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Indiana University Bloomington

Department of Biology

Faculty & Research

Faculty Profile

Clay Fuqua

Photo of Clay Fuqua
Research Images
Research photo by Clay Fuqua

Agrobacteria.

Professor and Chair of Biology

IU Affiliations
Biochemistry
Center for Genomics & Bioinformatics
Indiana Molecular Biology Institute

Contact Information
By telephone: 812-856-6005/6-5186(lab)
By fax: 812-855-6705
JH 425E /JH 425 (lab)

 

Program
Microbiology
Research Areas
  • Microbial Cell Biology and Environmental Responses
  • Microbial Interactions and Pathogenesis
Education

Ph.D., University of Maryland, 1991 Postdoctoral Fellow, Cornell University, 1991-95

Awards

Indiana University Outstanding Junior Faculty Award
2003 American Society for Microbiology “Waksman Foundation Lecturer”
Indiana Branch Outstanding Microbiology Researcher Award, 2009
2013 AAAS Fellow

Research Description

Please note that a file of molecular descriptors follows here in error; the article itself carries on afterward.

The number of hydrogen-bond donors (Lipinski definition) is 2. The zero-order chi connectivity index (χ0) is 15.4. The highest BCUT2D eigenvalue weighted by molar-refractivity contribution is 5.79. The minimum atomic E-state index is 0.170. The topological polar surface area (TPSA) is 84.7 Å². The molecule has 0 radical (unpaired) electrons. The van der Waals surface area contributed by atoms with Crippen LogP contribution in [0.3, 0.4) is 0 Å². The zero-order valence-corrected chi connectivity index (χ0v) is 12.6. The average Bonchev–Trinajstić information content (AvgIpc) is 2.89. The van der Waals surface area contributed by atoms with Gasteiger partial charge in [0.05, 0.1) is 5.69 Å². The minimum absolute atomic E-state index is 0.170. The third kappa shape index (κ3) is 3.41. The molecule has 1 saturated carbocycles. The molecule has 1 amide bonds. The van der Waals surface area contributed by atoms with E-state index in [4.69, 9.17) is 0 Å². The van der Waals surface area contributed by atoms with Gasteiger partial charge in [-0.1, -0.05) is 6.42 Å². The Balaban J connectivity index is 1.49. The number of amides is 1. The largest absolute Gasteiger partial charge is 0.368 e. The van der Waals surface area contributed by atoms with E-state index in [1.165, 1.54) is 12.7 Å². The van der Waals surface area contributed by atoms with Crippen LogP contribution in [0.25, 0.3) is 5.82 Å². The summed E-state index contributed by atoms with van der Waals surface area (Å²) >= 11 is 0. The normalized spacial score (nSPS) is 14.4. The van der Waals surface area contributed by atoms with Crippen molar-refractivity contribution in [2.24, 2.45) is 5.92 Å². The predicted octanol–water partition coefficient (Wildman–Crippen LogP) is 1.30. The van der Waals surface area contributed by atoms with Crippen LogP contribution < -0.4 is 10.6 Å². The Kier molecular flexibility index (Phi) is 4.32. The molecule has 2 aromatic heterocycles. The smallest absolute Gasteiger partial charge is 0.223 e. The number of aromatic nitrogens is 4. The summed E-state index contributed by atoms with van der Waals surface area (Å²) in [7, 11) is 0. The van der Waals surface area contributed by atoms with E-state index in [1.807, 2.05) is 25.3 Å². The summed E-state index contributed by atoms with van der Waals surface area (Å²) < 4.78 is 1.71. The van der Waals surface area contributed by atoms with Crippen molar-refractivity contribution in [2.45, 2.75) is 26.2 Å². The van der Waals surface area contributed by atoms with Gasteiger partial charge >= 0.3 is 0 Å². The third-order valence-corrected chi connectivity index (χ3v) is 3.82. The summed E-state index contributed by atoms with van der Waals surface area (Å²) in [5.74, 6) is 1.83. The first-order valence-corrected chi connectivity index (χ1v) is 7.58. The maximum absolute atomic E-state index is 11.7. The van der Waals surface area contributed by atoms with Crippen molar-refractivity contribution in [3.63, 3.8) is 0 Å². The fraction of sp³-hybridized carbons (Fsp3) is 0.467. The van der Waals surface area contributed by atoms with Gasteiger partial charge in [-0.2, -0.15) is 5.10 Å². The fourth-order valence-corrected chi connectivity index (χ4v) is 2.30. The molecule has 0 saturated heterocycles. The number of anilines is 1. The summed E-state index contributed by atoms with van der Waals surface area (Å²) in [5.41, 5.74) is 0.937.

Research projects in my laboratory are broadly focused on cell-to-cell interactions in prokaryotes. Although a unicellular view of bacteria has dominated microbiology for years, many different bacteria are now known to communicate with and physically contact other bacteria, allowing coordinated behavior and the formation of complex multicellular structures. Such microbial interactions often come into play when microbes colonize a host. Therefore, the study of the interactions of microorganisms may have a significant impact on combating disease and promoting beneficial host-bacterial interactions. We study microbial cellular interactions in several contexts. The first is a process of intercellular signaling called “quorum-sensing” among the plant-associated bacteria Agrobacterium tumefaciens and Rhizobium sp. NGR234, and among the natural microbial consortia of marine sponges. The second area overlaps the first, but more broadly focuses on the mechanisms underlying formation of surface-adherent microbial communities called biofilms. Finally, we study the composition and organization of microbial communities that flourish within the confines of host invertebrates, including several species of hard ticks that are responsible for transmitting human disease in the state of Indiana. Quorum-sensing in host-associated bacteria. Acylated homoserine lactones (acyl HSLs) are a prevalent class of extracellular bacterial signals. Acyl HSLs are produced at low levels and diffuse freely across the bacterial envelope. Although at low population densities they are rapidly diluted, at high population densities their relative concentration increases, eventually reaching a threshold (a bacterial "quorum"), driving association with an intracellular receptor that regulates a constellation of quorum-regulated genes. Acyl HSL quorum sensors exist in a variety of bacteria and regulate diverse functions. In A. tumefaciens and Rhizobium sp. NGR234 quorum-sensing regulates horizontal exchange and replication of large plasmids required for pathogenesis and symbiosis with host plants, respectively. In collaboration with a group at the Center for Marine Biotechnology in Baltimore, MD, we are also investigating quorum-sensing isolates that inhabit marine sponges. The sponge microbes form dense, complex communities that foster the process of quorum sensing. In both the plant-associated and sponge-associated systems, we are combining biochemical and molecular genetic approaches to investigate the mechanisms of (i) acyl HSL synthesis (ii) perception of acyl HSL (iii) control of target gene expression and (iv) integration of the signal with other environmental stimuli. The long-term goal of this work is to develop strategies for deliberate intervention into acyl HSL dependent signaling in order to manipulate the behavior of quorum sensing bacteria. Surface adherence and biofilms. Bacteria rarely ever exist as free-floating, dispersed cells. In the environment (eg. soil, streams, oceans, people, your refrigerator), bacteria usually exist as multicellular biofilms. Biofilms exhibit complex architecture with groups of microcolonies glued together by a bacterially-produced matrix. Biofilms are of great industrial, agricultural, and medical interest due to their prevalence and general resistance to antimicrobial treatment. We are interested in what makes a cell in a biofilm different from a free-floating cell, and what molecular interactions enable bacteria to remain associated with surfaces as well as each other within biofilms. A wide range of surface structures and regulatory mechanisms are employed by bacteria to organize and maintain themselves within biofilms. Special emphasis is placed on potential signaling mechanisms that underlie biofilm development and physiology. We use A. tumefaciens as both a model and a tool for studying microbial biofilms. Tick-associated microorganisms. The most important human disease vectors in the U.S. are the hard (ixodid) ticks, blood-sucking parasites of mammals that transmit a variety of diseases through direct inoculation of the host bloodstream during feeding. At least four different human diseases are vectored through three different species of ticks in the state of Indiana. Although there is a limited understanding of the disease-causing pathogens harbored by ticks, there is almost nothing known about the other microorganisms harbored within ticks, as many of these microbes cannot be cultivated in the laboratory. A multidisciplinary group of ecologists, acarologists, and microbiologists at IU and Ball State University (Muncie, IN) are investigating tick-borne microbial communities. We hypothesize that the microbial constituents within ticks influence the introduction and persistence of infectious agents. Using cultivation-independent molecular approaches we have begun characterizing the structure and composition of the tick-associated microbial communities, and have identified a number of novel microorganisms, some that are endosymbionts (harbored within the cells of the tick) and some that are free-living within the tick. The microbial interactions within ticks, including but not restricted to quorum-sensing and surface interactions, will be an area of emphasis in future studies.